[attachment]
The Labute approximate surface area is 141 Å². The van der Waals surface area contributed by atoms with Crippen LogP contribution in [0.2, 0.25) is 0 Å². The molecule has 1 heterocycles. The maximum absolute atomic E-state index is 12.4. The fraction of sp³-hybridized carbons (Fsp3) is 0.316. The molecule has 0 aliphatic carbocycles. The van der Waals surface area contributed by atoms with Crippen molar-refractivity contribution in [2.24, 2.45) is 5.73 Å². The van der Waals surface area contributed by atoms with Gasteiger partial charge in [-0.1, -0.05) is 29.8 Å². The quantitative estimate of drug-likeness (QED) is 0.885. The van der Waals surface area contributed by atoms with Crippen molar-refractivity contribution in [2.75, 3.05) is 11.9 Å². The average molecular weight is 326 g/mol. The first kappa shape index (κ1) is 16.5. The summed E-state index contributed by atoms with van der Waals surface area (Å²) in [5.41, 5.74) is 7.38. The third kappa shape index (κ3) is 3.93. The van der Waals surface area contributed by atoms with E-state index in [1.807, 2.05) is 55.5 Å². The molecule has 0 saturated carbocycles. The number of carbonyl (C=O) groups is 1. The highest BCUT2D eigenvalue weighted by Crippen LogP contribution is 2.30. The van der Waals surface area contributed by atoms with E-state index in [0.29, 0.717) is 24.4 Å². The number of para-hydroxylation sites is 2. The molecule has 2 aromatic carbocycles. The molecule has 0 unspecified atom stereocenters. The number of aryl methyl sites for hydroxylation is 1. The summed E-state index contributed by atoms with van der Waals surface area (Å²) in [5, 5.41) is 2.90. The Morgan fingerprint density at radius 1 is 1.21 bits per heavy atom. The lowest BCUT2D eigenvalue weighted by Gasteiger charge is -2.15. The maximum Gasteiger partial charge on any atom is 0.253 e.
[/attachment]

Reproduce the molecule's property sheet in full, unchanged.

The Labute approximate surface area is 141 Å². The van der Waals surface area contributed by atoms with Crippen LogP contribution in [0.2, 0.25) is 0 Å². The molecule has 1 heterocycles. The maximum absolute atomic E-state index is 12.4. The fraction of sp³-hybridized carbons (Fsp3) is 0.316. The molecule has 0 aliphatic carbocycles. The van der Waals surface area contributed by atoms with Crippen molar-refractivity contribution in [2.24, 2.45) is 5.73 Å². The van der Waals surface area contributed by atoms with Gasteiger partial charge in [-0.1, -0.05) is 29.8 Å². The quantitative estimate of drug-likeness (QED) is 0.885. The van der Waals surface area contributed by atoms with Crippen molar-refractivity contribution in [2.75, 3.05) is 11.9 Å². The average molecular weight is 326 g/mol. The first kappa shape index (κ1) is 16.5. The summed E-state index contributed by atoms with van der Waals surface area (Å²) in [5.41, 5.74) is 7.38. The third kappa shape index (κ3) is 3.93. The van der Waals surface area contributed by atoms with E-state index in [1.807, 2.05) is 55.5 Å². The molecule has 0 saturated carbocycles. The number of carbonyl (C=O) groups is 1. The highest BCUT2D eigenvalue weighted by Crippen LogP contribution is 2.30. The van der Waals surface area contributed by atoms with E-state index in [0.29, 0.717) is 24.4 Å². The number of para-hydroxylation sites is 2. The molecule has 2 aromatic carbocycles. The molecule has 0 unspecified atom stereocenters. The number of aryl methyl sites for hydroxylation is 1. The summed E-state index contributed by atoms with van der Waals surface area (Å²) in [5, 5.41) is 2.90. The Morgan fingerprint density at radius 1 is 1.21 bits per heavy atom. The lowest BCUT2D eigenvalue weighted by Gasteiger charge is -2.15. The maximum Gasteiger partial charge on any atom is 0.253 e.